Habitat loss is the number one challenge facing Asian elephants. Sri Lanka has the second largest Asian elephant population in the world, living at high densities in close proximity to people. Communities that live with elephants need a way to turn them from being a liability into an asset, which is the best chance of ensuring elephants can survive on these landscapes. This project is a test case, focused on small-holder agricultural communities living near Udawalawe National Park, Sri Lanka.
Through surveys of hundreds of households in the area, we found that elephants impose significant financial hardship on households, many of which have an annual income of under $1500/year. Education is one thing that suffers as a result, By investing in schools, we build relationships within each village, open a channel of communication with community members, as well as engage the next generation of environmental stewards in working together to facilitate coexistence.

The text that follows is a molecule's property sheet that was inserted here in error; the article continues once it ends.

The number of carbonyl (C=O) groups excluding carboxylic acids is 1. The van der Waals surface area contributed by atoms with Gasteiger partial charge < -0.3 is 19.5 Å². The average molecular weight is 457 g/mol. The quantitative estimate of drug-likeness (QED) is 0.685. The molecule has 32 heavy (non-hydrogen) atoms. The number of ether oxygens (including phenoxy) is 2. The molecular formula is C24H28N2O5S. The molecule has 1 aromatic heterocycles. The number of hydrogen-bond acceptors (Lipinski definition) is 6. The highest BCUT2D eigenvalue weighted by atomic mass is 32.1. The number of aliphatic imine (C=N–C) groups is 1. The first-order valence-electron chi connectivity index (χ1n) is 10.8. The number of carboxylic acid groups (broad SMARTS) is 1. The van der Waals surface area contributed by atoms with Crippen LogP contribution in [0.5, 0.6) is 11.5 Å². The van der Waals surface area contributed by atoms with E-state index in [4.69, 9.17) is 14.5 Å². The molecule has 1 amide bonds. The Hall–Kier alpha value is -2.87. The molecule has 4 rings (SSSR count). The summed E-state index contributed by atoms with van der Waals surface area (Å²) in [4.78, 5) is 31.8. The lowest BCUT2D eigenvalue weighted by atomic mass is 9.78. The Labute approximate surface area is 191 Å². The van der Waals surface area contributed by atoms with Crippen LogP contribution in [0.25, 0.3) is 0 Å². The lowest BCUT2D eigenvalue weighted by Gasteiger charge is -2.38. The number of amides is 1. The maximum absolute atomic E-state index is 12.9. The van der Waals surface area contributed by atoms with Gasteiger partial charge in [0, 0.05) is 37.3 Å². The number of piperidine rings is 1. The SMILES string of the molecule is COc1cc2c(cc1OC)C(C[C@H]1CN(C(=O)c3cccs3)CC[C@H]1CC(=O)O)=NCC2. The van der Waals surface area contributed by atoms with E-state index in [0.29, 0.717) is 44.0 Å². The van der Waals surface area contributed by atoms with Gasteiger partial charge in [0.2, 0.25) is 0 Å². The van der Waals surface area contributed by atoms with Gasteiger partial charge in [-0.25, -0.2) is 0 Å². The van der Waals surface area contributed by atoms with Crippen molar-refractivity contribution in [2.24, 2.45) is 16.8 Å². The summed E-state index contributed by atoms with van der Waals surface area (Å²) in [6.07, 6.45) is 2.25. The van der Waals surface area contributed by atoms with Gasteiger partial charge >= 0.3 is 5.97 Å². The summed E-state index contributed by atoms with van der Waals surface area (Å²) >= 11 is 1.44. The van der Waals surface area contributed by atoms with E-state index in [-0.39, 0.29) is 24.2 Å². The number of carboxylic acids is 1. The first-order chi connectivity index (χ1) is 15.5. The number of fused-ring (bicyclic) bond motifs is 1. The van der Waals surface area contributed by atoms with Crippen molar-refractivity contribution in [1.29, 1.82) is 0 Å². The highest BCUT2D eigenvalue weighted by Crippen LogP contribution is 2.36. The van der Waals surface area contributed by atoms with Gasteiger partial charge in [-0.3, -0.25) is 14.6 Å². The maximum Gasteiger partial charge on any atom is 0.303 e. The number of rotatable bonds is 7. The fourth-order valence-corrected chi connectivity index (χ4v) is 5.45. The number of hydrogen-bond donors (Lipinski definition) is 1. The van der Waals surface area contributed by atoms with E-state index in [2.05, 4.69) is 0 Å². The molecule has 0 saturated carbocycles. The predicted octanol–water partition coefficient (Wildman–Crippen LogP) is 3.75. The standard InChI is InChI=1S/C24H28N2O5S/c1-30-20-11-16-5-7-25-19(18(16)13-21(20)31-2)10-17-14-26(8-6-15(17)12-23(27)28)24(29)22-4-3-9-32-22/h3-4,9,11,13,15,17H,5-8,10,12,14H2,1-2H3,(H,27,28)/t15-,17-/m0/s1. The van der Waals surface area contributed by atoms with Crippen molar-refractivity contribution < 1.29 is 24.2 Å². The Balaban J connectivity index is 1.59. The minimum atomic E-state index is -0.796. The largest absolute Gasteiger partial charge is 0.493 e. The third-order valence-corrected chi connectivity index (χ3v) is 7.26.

The continued survival of elephants depends on their being able to move through a mix of human-dominated space. We have two goals. The first is to gradually encircle critical habitats with programs that build understanding and cooperation within communities. The second is to work with these same stakeholders later on to change agricultural practices so that they will be more resilient to the presence of elephants, as well as more economically beneficial, improving livelihoods over the long-term.
This project has provided additional documentation in a PDF file (projdoc.pdf).
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